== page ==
Dear Editor – Appreciating Neighbors and Embracing Change

Dear Editor,

When we moved into our Culver City home in 1986, we were the youngest home owners around, and now we are among the eldest, so you can imagine the changes we have seen. Probably the most common and obvious shift has been the proliferation of two story homes. I’m curious to see what will happen next. Will the single story homes surrounding us (because my immediate neighbors have not built up) be replaced by mcmansions or perhaps, instead by mansionettes (a set of rooms for living in, typically on two stories of a larger building and with their own entrances), duplexes, or quadruplexes?

Our neighborhood, like many others in Culver City, is within walking distance to 5 schools, many shops and easy access to public transportation. I like to think about the many children and families who could benefit from these amenities, if we allow more housing to be built in Culver City. I also think about my neighbors… and who may have been excluded from these schools, shops and transportation we enjoy.. I love my neighbors! They share their interests, skills and talents. They exchange books at my little free library and remind each other to move vehicles on street sweeping day! And I am aware that some folks who could have shared all these years did not have the opportunity.

I recently learned that my friend tried to buy a house in my neighborhood the same year my husband and I bought our home. She got a green light from the owner, and all that was needed to seal the deal was a visit by her husband. After her husband visited, the owners decided to rescind the deal. This is a story about racism, because it was clear to my friend that the owners canceled because of her husband’s dark skin.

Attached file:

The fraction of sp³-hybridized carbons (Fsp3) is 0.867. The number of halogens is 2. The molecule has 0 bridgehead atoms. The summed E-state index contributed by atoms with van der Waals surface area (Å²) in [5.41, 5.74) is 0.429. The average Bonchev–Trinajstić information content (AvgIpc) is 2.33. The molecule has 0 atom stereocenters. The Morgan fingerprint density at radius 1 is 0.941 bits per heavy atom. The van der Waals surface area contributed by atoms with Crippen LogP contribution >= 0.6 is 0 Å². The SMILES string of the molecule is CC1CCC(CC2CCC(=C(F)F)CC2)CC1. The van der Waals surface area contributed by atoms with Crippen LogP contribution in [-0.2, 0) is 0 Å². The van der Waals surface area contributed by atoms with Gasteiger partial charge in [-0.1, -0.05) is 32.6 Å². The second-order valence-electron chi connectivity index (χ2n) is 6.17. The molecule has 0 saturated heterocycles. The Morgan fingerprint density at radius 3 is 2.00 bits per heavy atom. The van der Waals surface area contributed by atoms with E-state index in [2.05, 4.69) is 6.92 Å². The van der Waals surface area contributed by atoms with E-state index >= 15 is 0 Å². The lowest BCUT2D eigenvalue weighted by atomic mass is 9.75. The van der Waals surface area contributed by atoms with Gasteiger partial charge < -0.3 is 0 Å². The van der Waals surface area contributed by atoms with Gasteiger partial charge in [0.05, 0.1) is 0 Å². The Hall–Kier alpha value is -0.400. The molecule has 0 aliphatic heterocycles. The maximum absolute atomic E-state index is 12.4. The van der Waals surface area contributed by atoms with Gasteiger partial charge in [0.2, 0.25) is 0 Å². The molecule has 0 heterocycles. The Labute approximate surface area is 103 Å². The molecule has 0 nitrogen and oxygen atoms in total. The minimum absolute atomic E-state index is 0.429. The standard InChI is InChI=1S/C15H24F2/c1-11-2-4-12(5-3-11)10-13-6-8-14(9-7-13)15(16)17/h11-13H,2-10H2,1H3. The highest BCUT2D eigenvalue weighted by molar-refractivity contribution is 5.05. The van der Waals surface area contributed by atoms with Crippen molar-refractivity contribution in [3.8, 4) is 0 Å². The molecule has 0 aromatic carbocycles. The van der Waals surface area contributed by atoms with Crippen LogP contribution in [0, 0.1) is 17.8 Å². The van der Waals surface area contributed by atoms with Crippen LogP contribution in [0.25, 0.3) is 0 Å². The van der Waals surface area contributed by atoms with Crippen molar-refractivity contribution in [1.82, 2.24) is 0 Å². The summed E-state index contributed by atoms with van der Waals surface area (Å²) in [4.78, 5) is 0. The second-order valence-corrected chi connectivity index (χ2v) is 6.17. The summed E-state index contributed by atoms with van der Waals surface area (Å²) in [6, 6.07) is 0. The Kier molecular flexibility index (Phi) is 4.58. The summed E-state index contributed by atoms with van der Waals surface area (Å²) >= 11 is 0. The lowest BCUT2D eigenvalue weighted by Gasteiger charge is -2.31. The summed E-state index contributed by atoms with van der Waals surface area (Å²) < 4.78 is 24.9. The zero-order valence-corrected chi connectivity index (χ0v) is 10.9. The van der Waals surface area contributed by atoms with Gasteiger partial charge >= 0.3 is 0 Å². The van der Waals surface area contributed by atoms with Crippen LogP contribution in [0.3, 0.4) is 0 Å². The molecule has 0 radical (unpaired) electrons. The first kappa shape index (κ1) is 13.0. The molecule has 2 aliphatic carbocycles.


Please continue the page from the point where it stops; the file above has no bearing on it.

Today, Los Angeles remains a segregated city. “Exclusionary zoning regulations, such as zoning ordinances mandating minimum lot sizes, restricted multifamily development and prevented often working-class, minority households from moving into predominantly white communities. We now know that these effects are durable; previous research has found that restrictive land use regulations enacted earlier in the twentieth century help explain metropolitan segregation patterns over time.”

Neighbors, you would not behave this way! I know we are all better than this! However, we must take responsibility for the damage that was done in the past, and building more housing everywhere in our community is what I call taking responsibility.. We can widen opportunities where those chances were restricted. We can secure our environment for future generations.

“Infill development is critical to accommodating growth and redesigning our cities to be environmentally- and socially-sustainable.”

We can embrace change.

Thank you for listening!

Michelle Weiner

The Actors' Gang


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